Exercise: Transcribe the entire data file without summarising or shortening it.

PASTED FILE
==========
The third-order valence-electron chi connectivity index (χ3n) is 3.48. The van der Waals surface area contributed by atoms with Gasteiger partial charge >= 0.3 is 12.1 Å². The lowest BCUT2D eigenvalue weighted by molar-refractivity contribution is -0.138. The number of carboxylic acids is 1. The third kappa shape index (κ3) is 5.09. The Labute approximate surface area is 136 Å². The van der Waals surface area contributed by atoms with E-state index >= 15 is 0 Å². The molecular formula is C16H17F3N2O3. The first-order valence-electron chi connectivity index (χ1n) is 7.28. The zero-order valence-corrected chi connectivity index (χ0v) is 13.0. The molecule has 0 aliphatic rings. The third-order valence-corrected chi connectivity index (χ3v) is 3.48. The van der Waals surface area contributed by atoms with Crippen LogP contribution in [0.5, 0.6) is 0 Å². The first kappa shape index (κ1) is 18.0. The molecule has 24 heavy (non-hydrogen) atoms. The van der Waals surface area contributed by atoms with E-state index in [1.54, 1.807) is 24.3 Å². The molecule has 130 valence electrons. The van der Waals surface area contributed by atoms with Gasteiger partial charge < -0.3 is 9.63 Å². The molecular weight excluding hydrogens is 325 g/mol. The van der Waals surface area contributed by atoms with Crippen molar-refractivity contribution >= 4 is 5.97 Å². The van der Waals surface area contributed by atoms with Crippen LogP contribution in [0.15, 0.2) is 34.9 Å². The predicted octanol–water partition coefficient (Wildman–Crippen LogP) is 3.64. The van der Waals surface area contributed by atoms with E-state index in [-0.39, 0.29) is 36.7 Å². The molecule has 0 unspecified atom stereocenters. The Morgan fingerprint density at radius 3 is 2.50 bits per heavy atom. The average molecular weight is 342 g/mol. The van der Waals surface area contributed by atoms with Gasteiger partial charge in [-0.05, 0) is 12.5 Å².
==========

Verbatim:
The third-order valence-electron chi connectivity index (χ3n) is 3.48. The van der Waals surface area contributed by atoms with Gasteiger partial charge >= 0.3 is 12.1 Å². The lowest BCUT2D eigenvalue weighted by molar-refractivity contribution is -0.138. The number of carboxylic acids is 1. The third kappa shape index (κ3) is 5.09. The Labute approximate surface area is 136 Å². The van der Waals surface area contributed by atoms with E-state index >= 15 is 0 Å². The molecular formula is C16H17F3N2O3. The first-order valence-electron chi connectivity index (χ1n) is 7.28. The zero-order valence-corrected chi connectivity index (χ0v) is 13.0. The molecule has 0 aliphatic rings. The third-order valence-corrected chi connectivity index (χ3v) is 3.48. The van der Waals surface area contributed by atoms with Crippen LogP contribution in [0.5, 0.6) is 0 Å². The first kappa shape index (κ1) is 18.0. The molecule has 24 heavy (non-hydrogen) atoms. The van der Waals surface area contributed by atoms with E-state index in [1.54, 1.807) is 24.3 Å². The molecule has 130 valence electrons. The van der Waals surface area contributed by atoms with Gasteiger partial charge < -0.3 is 9.63 Å². The molecular weight excluding hydrogens is 325 g/mol. The van der Waals surface area contributed by atoms with Crippen molar-refractivity contribution >= 4 is 5.97 Å². The van der Waals surface area contributed by atoms with Crippen LogP contribution in [0.15, 0.2) is 34.9 Å². The predicted octanol–water partition coefficient (Wildman–Crippen LogP) is 3.64. The van der Waals surface area contributed by atoms with E-state index in [-0.39, 0.29) is 36.7 Å². The molecule has 0 unspecified atom stereocenters. The Morgan fingerprint density at radius 3 is 2.50 bits per heavy atom. The average molecular weight is 342 g/mol. The van der Waals surface area contributed by atoms with Gasteiger partial charge in [-0.05, 0) is 12.5 Å².